In every sector of the world, major technology companies are moving towards blockchain and investing in future blockchain technologies.
On the surface, blockchain appears to merely be a buzzword, similar to “synergy”, “agile development”, and “artificial intelligence”. These terms have real, functional meaning, but are very rarely implemented.
Blockchain is much more. It is more than a concept, but is not as complex as one would expect. Blockchain has uses far outside the realm of cryptocurrency that are growing rapidly. Blockchain is the foundation on which all cryptocurrency is built, but that doesn’t mean it can’t be used in other applications.
So what is blockchain?
At its core, blockchain is a type of database, or a way to store organized data. Databases are used in nearly every technical application in the world. It is a way to take data, format it, and make it searchable and findable by users. Blockchain is no different.
Where blockchain differs from a traditional database is how the data is stored. Blockchain data is collected in groups, known as… blocks! These blocks hold sets of information and have specific storage capacities. When a block is filled with information it gets chained to the last filled block, hence the name “blockchain”. Each block in the chain has a unique timestamp. When viewing a blockchain you can see the chronological order in which blocks were added to the chain – this is a key tenet in how the world of cryptocurrency operates.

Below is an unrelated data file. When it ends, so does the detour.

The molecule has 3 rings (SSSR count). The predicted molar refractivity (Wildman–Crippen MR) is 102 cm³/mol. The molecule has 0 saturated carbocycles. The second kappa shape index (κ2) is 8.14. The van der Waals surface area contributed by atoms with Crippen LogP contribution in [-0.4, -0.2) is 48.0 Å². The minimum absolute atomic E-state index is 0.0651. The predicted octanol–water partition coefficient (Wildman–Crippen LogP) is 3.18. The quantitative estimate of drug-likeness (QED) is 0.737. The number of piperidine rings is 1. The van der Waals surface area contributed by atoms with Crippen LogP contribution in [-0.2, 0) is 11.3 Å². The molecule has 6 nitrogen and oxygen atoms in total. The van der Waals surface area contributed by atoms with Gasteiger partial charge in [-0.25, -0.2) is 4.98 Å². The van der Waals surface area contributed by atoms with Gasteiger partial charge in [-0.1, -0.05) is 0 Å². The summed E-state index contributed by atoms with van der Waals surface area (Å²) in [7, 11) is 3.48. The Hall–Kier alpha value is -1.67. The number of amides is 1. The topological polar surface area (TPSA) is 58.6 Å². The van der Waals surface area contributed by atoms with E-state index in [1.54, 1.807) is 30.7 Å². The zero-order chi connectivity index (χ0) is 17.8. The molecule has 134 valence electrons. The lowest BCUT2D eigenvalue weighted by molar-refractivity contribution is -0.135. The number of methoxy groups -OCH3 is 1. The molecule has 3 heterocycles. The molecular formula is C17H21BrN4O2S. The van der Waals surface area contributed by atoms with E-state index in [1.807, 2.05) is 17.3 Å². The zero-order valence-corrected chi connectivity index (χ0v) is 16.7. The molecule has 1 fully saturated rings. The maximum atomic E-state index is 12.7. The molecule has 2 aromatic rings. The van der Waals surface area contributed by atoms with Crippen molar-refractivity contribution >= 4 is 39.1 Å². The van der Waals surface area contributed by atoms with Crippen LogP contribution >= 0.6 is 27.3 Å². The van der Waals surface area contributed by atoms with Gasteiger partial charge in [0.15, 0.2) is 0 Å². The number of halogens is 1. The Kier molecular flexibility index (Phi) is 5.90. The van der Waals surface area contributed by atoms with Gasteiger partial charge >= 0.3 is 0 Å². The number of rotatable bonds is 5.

Bitcoin is a perfect example of how the combination of decentralization and blockchain works beautifully in tandem. It is the first major cryptocurrency and mainstream deployment of blockchain technology. You can learn more about decentralization in Crypto 101. In the world of cryptocurrency, blockchain is a ledger, (or a long Walgreens receipt!), of transactions.
Imagine that you run an eBay business. Every time you buy or sell something you need to keep track of how much money you have, as well as the people you’re transacting with (can they afford what they’ve purchased? Can you afford what you’ve bought?).
Each transaction you make, before becoming official, needs to be validated. Whenever you buy or sell something, the data around the transaction – cost, who is buying, who is selling, and their account balances, are all relevant. These transactions and the data associated with it gets sent to a network of validators. Each individual validator has their own copy of the entire blockchain (or transaction ledger) that contains all the buys and sells that have ever happened. The validators look at their copies of the ledger and make sure the account balance you have and the person you’re transacting with are correct.
Once a validator agrees all the data is correct, they compare their conclusions to all of the other validator’s conclusions. If the majority of the validators come to the same answer, the data gets added to a block as a valid transaction. Once a block fills up (think of a block as a flash drive storing data) it gets added to the blockchain.
Once something is added to the blockchain, it’s next to impossible to alter it. This is the core of the safety and security premise behind cryptocurrency. 51% of the blockchain validators would need to agree on the validity of a transaction (for example a hacker tries to make their account have 5000 BTC it actually doesn’t have). If someone uploads incorrect data, it is simply discarded!